Anyone familiar with the Worcester area is probably at least somewhat familiar with the historic Stearns Tavern currently located in Webster Square. According to recent article in the Worcester Telegram, the historic tavern was built in 1812 by Charles Stearns to operate as a tavern. Years later, it was operated by the hotel and stagecoach stop for travelers passing through the city of Worcester.
The tavern was later sold to other people and used for other purposes. In the 1950s, it was a furniture shop, and ten years later it was a carpet store. In the mid 1970s the building was moved from its original location on Main Street to the Weber Square area, where it has sat for the past several decades. After being relocated, it was used as a local bank. The building hosted several different banks over the years, including Bank of America, which moved out about two years ago.
At this point, ownership in the tavern reverted back to the real estate group, which owns the land on which the building is now sitting. The realty group wanted to demolish the building, but the city held the demolition permit application in abeyance for one year, because the building is a registered historic structure. After the year had passed, the owner was vested with authority to demolish the building, but they have said they do not wish to do so if someone will pay a nominal fee for the historic tavern and move it somewhere else.
One of the reasons it is difficult to find a use or location for this historic structure is because it must be heavily renovated in a way that complies with an historic construction code, while at the same time completing an expensive asbestos abatement process, as the building is filled with asbestos-laden building products and is need of repairs. The asbestos must be abated before the building can be moved. Some involved with the project are saying it is a “small amount” of asbestos, but, as our Boston asbestos exposure attorneys have seen, it only takes a small amount to kill, so, in a sense, any amount of asbestos is a serious issue.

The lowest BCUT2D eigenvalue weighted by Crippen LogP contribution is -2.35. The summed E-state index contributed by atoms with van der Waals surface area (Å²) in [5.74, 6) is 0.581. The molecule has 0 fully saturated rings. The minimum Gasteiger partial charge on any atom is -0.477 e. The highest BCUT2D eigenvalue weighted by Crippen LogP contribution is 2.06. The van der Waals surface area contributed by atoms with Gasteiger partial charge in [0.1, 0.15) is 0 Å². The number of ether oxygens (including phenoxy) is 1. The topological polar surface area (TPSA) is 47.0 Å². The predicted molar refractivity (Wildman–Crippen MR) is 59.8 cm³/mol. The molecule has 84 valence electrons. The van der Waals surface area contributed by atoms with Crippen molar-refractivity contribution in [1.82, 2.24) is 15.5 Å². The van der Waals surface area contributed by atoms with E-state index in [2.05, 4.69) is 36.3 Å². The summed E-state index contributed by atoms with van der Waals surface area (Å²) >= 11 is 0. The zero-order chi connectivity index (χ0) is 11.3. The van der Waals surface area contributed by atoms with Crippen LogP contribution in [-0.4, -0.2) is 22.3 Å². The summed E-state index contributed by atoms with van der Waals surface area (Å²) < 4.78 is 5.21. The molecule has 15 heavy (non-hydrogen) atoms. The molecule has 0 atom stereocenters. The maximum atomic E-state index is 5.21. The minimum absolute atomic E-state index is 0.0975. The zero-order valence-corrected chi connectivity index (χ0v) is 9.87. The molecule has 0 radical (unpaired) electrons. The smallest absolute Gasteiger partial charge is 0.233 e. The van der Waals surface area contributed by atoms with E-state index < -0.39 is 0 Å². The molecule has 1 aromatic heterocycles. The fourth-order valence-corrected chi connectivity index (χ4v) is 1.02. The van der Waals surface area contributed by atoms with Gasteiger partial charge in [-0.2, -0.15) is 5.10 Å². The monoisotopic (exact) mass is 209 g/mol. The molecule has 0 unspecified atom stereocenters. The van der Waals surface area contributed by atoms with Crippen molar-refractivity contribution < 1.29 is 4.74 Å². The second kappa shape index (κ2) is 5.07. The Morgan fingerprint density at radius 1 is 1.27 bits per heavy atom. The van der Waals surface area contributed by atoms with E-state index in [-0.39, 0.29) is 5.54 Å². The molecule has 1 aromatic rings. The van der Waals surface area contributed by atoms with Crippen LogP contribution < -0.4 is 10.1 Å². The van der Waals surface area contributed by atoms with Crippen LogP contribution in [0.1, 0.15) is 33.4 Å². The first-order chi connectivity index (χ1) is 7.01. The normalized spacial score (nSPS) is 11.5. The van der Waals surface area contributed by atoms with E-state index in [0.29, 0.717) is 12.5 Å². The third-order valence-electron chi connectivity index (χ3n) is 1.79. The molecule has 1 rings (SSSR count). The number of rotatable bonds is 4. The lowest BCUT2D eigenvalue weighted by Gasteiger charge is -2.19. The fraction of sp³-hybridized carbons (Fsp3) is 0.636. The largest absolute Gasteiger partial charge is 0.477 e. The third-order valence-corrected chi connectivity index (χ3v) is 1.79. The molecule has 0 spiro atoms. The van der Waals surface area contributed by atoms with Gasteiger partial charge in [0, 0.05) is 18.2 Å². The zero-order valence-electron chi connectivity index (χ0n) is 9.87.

The city had spent a lot of time looking for a grant to pay the roughly $150,000 to relocate the building, and it found a suitable federal grant, but the problem is that wherever it is moved must allow the building to serve a purpose that benefits the national interest. Finally, the city spoke with the United Stated Department of Housing and Urban Development (HUD), who agreed that moving the building to Coes Pond and using it as a facility to care for disabled Americans. With this satisfying the federal government, the city is engaging members of the community to get local support. While there is still a lot of work to be done before the building can be moved, city officials are confident the job will get done, and it will not cost the city more than $15,000 in taxpayer dollars.
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Seven Hills Foundation to occupy historic Worcester tavern after it’s moved to former Coes Knife site, October 13, 2015, Worcester Telegram, by Nick Kostopoulos
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